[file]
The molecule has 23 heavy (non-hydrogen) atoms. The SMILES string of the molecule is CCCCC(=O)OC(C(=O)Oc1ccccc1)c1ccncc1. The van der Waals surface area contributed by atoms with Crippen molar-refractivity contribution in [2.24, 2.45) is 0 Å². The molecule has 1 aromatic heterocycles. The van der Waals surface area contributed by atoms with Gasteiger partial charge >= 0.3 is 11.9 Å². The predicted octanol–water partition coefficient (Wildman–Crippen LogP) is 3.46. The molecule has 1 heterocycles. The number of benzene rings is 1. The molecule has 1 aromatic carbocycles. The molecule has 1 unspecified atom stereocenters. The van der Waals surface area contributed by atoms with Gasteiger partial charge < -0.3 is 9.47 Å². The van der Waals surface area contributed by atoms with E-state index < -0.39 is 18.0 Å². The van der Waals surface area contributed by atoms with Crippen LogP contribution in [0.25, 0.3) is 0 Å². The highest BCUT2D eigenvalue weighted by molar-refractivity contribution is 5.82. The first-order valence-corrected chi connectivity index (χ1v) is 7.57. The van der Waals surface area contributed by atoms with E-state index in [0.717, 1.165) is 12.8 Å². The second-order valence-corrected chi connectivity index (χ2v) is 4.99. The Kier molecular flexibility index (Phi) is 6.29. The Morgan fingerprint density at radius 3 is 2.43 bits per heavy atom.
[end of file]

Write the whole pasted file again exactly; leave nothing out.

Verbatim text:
The molecule has 23 heavy (non-hydrogen) atoms. The SMILES string of the molecule is CCCCC(=O)OC(C(=O)Oc1ccccc1)c1ccncc1. The van der Waals surface area contributed by atoms with Crippen molar-refractivity contribution in [2.24, 2.45) is 0 Å². The molecule has 1 aromatic heterocycles. The van der Waals surface area contributed by atoms with Gasteiger partial charge >= 0.3 is 11.9 Å². The predicted octanol–water partition coefficient (Wildman–Crippen LogP) is 3.46. The molecule has 1 heterocycles. The number of benzene rings is 1. The molecule has 1 aromatic carbocycles. The molecule has 1 unspecified atom stereocenters. The van der Waals surface area contributed by atoms with Gasteiger partial charge < -0.3 is 9.47 Å². The van der Waals surface area contributed by atoms with E-state index < -0.39 is 18.0 Å². The van der Waals surface area contributed by atoms with Crippen LogP contribution in [0.25, 0.3) is 0 Å². The highest BCUT2D eigenvalue weighted by molar-refractivity contribution is 5.82. The first-order valence-corrected chi connectivity index (χ1v) is 7.57. The van der Waals surface area contributed by atoms with E-state index in [0.717, 1.165) is 12.8 Å². The second-order valence-corrected chi connectivity index (χ2v) is 4.99. The Kier molecular flexibility index (Phi) is 6.29. The Morgan fingerprint density at radius 3 is 2.43 bits per heavy atom.